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British politics

Starmer’s success is down to luck, not skill

Christopher Furlong/Getty

The journalist Helen Lewis has been gushing about Keir Starmer’s “quiet, winning ruthlessness”, says Harry Lambert in The New Statesman. She seems to think his “pivots, lever-pulling and intentional vagueness” make him some sort of political mastermind. It’s an attractive argument – but it’s wrong. Only 18 months ago, Tony Blair was disparaging Starmer for lacking a “compelling economic message” and being walked over by the “woke left”, arguing the party needed “total deconstruction and reconstruction”. Back then, of course, Labour trailed the Tories by 10 points in the polls; now it leads by more than 20. But that’s no thanks to Starmer, who is yet to address any of the problems Blair outlined.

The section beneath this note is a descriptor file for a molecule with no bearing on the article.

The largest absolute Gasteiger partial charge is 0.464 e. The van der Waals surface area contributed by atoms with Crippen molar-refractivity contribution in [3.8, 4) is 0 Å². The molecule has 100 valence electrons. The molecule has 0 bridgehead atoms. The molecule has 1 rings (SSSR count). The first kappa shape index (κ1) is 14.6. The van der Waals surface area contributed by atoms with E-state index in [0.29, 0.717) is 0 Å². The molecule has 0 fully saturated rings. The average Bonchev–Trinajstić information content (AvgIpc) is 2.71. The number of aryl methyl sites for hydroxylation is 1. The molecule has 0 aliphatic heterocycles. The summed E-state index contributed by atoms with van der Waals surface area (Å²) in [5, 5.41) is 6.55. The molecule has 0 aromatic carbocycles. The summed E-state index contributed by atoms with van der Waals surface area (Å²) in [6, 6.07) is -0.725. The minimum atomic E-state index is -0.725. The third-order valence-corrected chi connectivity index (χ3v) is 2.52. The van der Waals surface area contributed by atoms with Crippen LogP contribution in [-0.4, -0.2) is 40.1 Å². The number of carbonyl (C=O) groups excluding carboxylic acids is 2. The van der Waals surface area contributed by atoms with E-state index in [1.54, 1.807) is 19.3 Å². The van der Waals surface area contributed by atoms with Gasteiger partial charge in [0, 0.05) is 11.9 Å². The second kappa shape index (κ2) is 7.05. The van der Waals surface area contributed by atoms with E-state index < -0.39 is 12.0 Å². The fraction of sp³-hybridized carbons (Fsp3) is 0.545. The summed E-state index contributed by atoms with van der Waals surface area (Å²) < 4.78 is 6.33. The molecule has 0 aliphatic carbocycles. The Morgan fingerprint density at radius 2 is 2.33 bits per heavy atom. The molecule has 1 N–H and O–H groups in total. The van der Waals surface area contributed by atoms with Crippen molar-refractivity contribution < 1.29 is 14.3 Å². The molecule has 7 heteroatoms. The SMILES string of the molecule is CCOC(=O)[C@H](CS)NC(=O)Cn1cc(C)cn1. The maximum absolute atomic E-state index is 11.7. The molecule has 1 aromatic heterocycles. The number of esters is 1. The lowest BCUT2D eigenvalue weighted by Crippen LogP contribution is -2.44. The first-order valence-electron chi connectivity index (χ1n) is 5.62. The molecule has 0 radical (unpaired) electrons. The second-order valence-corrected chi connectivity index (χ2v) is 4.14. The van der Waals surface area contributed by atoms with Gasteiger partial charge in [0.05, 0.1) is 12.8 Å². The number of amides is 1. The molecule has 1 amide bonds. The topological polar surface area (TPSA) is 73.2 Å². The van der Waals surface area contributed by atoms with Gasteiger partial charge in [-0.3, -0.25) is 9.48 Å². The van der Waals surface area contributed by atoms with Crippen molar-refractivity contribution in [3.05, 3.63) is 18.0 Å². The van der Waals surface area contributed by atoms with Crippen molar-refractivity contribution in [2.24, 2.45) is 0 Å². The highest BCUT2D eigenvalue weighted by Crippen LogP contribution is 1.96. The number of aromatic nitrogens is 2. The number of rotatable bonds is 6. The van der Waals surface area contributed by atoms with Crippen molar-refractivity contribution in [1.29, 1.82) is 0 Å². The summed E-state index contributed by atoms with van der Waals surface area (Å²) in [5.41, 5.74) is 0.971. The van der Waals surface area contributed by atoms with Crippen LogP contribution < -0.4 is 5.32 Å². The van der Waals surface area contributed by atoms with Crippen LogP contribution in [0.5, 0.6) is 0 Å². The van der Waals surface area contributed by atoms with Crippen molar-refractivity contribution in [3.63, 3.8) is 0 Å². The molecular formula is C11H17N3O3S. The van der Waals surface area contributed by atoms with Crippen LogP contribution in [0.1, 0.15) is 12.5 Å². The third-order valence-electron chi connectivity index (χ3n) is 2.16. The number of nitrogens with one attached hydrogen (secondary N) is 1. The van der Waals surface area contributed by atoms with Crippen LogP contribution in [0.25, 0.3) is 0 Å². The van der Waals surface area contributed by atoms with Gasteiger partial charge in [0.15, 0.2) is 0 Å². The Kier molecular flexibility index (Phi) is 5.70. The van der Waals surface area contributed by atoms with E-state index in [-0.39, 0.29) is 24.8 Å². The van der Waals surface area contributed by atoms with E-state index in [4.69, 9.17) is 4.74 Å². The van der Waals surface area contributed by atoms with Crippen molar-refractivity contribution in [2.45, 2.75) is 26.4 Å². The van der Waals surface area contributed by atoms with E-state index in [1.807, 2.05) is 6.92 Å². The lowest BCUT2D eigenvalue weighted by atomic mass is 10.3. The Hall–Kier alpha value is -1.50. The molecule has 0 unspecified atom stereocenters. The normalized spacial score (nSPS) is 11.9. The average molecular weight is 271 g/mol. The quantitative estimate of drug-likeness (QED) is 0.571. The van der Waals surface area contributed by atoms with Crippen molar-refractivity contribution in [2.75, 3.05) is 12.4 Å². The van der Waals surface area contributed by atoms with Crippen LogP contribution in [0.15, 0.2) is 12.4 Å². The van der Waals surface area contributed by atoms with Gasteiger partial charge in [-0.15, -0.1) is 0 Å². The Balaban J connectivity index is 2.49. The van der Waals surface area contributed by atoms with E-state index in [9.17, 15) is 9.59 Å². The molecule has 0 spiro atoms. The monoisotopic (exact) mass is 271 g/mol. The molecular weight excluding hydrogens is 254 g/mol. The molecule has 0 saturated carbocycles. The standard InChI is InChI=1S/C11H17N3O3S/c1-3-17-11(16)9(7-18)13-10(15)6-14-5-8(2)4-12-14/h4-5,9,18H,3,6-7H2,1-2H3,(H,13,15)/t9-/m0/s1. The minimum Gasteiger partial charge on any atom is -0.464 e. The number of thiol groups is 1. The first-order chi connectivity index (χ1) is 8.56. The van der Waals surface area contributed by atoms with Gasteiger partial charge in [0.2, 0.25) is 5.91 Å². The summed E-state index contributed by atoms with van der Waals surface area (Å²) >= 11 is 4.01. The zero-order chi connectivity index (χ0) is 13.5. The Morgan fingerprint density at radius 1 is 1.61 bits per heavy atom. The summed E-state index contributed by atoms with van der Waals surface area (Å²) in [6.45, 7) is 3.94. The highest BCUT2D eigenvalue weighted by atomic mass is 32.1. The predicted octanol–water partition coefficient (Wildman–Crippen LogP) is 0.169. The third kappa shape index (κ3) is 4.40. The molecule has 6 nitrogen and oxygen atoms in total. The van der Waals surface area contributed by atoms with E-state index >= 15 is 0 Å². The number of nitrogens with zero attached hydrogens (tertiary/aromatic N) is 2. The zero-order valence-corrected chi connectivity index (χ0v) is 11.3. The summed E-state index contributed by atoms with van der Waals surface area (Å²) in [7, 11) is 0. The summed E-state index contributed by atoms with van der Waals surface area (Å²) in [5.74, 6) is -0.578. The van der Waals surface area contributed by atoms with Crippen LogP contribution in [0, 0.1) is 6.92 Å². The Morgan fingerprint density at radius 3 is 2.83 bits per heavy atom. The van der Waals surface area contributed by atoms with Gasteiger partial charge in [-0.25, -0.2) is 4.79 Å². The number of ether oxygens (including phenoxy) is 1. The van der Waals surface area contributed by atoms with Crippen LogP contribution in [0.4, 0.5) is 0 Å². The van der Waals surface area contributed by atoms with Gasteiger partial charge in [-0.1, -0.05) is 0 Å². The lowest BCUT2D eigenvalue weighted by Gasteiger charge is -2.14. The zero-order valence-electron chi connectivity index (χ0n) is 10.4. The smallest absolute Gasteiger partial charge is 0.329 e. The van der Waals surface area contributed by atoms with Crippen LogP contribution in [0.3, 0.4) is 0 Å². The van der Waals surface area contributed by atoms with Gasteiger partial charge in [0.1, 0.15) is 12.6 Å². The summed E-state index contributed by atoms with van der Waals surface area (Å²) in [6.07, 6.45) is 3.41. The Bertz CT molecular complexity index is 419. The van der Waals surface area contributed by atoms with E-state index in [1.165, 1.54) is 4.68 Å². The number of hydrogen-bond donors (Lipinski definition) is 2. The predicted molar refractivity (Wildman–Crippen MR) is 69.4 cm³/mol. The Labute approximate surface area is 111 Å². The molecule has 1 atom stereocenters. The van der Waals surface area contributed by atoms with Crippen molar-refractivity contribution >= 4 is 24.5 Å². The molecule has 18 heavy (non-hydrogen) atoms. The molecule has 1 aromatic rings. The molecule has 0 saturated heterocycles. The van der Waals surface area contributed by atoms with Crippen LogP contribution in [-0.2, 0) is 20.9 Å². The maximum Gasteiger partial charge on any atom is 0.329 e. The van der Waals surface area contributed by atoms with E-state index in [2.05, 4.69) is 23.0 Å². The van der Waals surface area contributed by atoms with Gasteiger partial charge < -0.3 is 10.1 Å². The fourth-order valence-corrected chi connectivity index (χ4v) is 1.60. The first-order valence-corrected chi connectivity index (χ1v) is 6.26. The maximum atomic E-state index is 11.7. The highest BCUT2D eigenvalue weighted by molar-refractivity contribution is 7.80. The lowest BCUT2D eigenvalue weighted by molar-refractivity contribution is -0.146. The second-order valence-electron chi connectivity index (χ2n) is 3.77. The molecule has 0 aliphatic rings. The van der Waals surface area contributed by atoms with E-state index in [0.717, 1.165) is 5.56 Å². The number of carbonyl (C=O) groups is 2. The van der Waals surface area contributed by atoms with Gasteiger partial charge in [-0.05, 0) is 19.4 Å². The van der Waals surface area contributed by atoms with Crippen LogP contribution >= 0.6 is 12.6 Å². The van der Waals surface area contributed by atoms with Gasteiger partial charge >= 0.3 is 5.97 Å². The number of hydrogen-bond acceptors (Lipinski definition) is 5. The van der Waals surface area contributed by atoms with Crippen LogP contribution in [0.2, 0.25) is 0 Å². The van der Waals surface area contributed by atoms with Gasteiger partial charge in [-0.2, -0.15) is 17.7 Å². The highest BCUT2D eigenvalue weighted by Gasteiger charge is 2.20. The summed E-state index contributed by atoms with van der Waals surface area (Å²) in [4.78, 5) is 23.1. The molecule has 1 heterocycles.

The Labour leader’s success owes more to “Tory self-immolation” – three PMs and four chancellors in a year – than skill on his part. If it weren’t for this, the narrative would be totally different: Starmer’s obsession with weeding out Labour’s internal foes would be considered “myopic”; his lack of any totemic policies “would not be praised as discipline but derided as hesitancy”; his awkwardness on camera would be portrayed as a “perhaps insurmountable” problem. Sure, he has succeeded in “not failing in the face of victory”. But Rishi Sunak need not call an election for two years – plenty of time for another shift in fortunes. Starmer has been lucky, “and his luck could yet change”.